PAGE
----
From the concept to the PCB fab and assembly, several factors impact the price of your board. Typically, the mechanical and/or electrical engineers determine the board requirements such as the size, the applicable industry standards, the mechanical and electrical constraints, and material properties. And it is done to ensure that the board meets its targeted performance.

Once the engineers have a mechanical design that works and a functional schematic, the PCB designer must do the CAD layout. When the layout is completed, the PCB manufacturer can start building the board. It goes without saying that the complexity of a design will have the most significant impact on the final cost of a circuit board, but the price will also mostly depend on the following cost drivers. Read our post on computer-aided manufacturing (CAM).

HDI PCB material selector by Sierra Circuits

The size of the PCB

The mechanical engineer has to determine the size and the shape of the PCB – also called the PCB outlines. The initial drawing is sent to the design team, who can reduce the board outlines if possible. This is the first way to save money since a smaller area reduces the PCB material cost. Here, the cost of your board is a real estate issue – just like a home, the bigger it is, the more it costs. For example, imagine a 2’’ x 2‘’ board. Now imagine a 4’’ x 4’’ board. The surface area has been multiplied by four, therefore the base price (for the material) will also be multiplied by four.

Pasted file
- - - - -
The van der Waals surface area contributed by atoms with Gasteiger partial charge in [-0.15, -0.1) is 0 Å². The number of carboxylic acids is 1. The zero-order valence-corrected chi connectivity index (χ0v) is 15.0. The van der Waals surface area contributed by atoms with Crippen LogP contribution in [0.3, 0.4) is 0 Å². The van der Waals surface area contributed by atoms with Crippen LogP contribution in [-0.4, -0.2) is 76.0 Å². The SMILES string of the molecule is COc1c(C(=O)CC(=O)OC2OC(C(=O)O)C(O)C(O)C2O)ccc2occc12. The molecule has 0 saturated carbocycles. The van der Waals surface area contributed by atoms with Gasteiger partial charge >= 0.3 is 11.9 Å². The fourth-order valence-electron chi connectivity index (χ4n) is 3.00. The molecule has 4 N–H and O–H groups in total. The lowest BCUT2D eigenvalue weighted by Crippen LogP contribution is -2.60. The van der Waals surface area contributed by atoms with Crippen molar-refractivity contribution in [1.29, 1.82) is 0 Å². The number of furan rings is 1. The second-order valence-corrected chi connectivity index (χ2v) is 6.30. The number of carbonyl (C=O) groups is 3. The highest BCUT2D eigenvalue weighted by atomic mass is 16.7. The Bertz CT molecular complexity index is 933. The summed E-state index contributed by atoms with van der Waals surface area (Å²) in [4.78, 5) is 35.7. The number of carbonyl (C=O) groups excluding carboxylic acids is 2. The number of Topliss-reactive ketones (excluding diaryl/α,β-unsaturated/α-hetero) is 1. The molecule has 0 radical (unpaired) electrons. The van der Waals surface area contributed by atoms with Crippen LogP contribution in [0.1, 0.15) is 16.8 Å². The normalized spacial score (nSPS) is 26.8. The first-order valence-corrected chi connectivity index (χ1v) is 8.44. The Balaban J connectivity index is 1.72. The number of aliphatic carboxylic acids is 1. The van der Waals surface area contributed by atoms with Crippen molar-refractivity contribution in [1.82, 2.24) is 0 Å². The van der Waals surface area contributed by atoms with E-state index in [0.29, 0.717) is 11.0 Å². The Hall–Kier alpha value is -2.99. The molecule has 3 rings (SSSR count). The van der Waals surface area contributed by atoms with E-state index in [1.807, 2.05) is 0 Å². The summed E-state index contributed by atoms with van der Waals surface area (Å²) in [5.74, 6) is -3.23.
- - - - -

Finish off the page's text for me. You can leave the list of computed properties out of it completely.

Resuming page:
Cost related to size of rigid PCBs
A smaller area means a reduction in PCB material cost.

The bigger the panel, the more it costs

When you pick a panel option, keep in mind that it is just like the board size. The bigger the surface area is, the more it will cost you. So, you even pay for the waste part (in faded green) that is thrown into the bin after assembly. If possible, place the boards on the panel closer to each other to reduce waste and cost.

Rigid PCB panel utilization
Proper panel size helps with material utilization thus, cost reduction.

To sum up, the hard cost drivers you should take into account during the concept stage are the PCB outlines, the layers, and their traces/space and vias. Carefully select the types of material you need and try to avoid waste as much as possible. Finally, keep in mind that reducing machine time (for both manufacturing and assembly) will also reduce the cost.